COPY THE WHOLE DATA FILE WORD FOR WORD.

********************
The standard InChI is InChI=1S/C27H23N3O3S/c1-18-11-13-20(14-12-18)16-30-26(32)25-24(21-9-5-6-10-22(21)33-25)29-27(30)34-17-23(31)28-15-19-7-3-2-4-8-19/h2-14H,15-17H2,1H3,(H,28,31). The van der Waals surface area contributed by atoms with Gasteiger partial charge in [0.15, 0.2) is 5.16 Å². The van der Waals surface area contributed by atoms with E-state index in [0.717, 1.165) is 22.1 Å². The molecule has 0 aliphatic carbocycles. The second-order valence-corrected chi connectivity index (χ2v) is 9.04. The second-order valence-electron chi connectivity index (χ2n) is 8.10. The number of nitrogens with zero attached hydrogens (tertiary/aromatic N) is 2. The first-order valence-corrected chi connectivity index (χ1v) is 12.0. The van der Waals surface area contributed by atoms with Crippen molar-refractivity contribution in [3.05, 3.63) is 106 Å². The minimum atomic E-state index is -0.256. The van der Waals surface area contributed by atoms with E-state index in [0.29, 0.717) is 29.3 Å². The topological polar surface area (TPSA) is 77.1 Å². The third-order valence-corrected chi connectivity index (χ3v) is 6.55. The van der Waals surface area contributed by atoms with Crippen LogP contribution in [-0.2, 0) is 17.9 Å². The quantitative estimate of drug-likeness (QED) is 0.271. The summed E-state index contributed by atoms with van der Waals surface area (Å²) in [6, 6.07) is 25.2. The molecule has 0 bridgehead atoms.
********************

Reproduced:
The standard InChI is InChI=1S/C27H23N3O3S/c1-18-11-13-20(14-12-18)16-30-26(32)25-24(21-9-5-6-10-22(21)33-25)29-27(30)34-17-23(31)28-15-19-7-3-2-4-8-19/h2-14H,15-17H2,1H3,(H,28,31). The van der Waals surface area contributed by atoms with Gasteiger partial charge in [0.15, 0.2) is 5.16 Å². The van der Waals surface area contributed by atoms with E-state index in [0.717, 1.165) is 22.1 Å². The molecule has 0 aliphatic carbocycles. The second-order valence-corrected chi connectivity index (χ2v) is 9.04. The second-order valence-electron chi connectivity index (χ2n) is 8.10. The number of nitrogens with zero attached hydrogens (tertiary/aromatic N) is 2. The first-order valence-corrected chi connectivity index (χ1v) is 12.0. The van der Waals surface area contributed by atoms with Crippen molar-refractivity contribution in [3.05, 3.63) is 106 Å². The minimum atomic E-state index is -0.256. The van der Waals surface area contributed by atoms with E-state index in [0.29, 0.717) is 29.3 Å². The topological polar surface area (TPSA) is 77.1 Å². The third-order valence-corrected chi connectivity index (χ3v) is 6.55. The van der Waals surface area contributed by atoms with Crippen LogP contribution in [-0.2, 0) is 17.9 Å². The quantitative estimate of drug-likeness (QED) is 0.271. The summed E-state index contributed by atoms with van der Waals surface area (Å²) in [6, 6.07) is 25.2. The molecule has 0 bridgehead atoms.